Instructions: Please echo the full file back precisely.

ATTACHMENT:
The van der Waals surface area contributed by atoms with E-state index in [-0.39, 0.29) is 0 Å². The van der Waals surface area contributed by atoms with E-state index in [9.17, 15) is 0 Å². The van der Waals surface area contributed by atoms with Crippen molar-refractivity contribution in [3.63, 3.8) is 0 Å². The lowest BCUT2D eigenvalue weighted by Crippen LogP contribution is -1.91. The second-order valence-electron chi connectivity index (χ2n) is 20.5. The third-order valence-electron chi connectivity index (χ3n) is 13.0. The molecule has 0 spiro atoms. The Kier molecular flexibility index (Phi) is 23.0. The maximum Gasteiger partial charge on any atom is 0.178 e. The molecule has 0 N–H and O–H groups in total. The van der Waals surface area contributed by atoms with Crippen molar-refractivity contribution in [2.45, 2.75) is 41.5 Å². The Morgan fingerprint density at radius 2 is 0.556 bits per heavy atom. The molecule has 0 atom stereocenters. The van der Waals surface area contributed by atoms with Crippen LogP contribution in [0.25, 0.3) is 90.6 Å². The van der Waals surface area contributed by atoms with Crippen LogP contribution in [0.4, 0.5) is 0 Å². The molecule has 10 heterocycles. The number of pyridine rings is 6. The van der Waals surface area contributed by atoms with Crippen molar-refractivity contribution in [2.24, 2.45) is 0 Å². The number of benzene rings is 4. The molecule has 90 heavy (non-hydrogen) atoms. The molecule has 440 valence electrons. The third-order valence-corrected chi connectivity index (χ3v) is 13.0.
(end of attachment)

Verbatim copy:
The van der Waals surface area contributed by atoms with E-state index in [-0.39, 0.29) is 0 Å². The van der Waals surface area contributed by atoms with E-state index in [9.17, 15) is 0 Å². The van der Waals surface area contributed by atoms with Crippen molar-refractivity contribution in [3.63, 3.8) is 0 Å². The lowest BCUT2D eigenvalue weighted by Crippen LogP contribution is -1.91. The second-order valence-electron chi connectivity index (χ2n) is 20.5. The third-order valence-electron chi connectivity index (χ3n) is 13.0. The molecule has 0 spiro atoms. The Kier molecular flexibility index (Phi) is 23.0. The maximum Gasteiger partial charge on any atom is 0.178 e. The molecule has 0 N–H and O–H groups in total. The van der Waals surface area contributed by atoms with Crippen molar-refractivity contribution in [2.45, 2.75) is 41.5 Å². The Morgan fingerprint density at radius 2 is 0.556 bits per heavy atom. The molecule has 0 atom stereocenters. The van der Waals surface area contributed by atoms with Crippen LogP contribution in [0.25, 0.3) is 90.6 Å². The van der Waals surface area contributed by atoms with Crippen LogP contribution in [0.4, 0.5) is 0 Å². The molecule has 10 heterocycles. The number of pyridine rings is 6. The van der Waals surface area contributed by atoms with Crippen molar-refractivity contribution in [2.24, 2.45) is 0 Å². The number of benzene rings is 4. The molecule has 90 heavy (non-hydrogen) atoms. The molecule has 440 valence electrons. The third-order valence-corrected chi connectivity index (χ3v) is 13.0.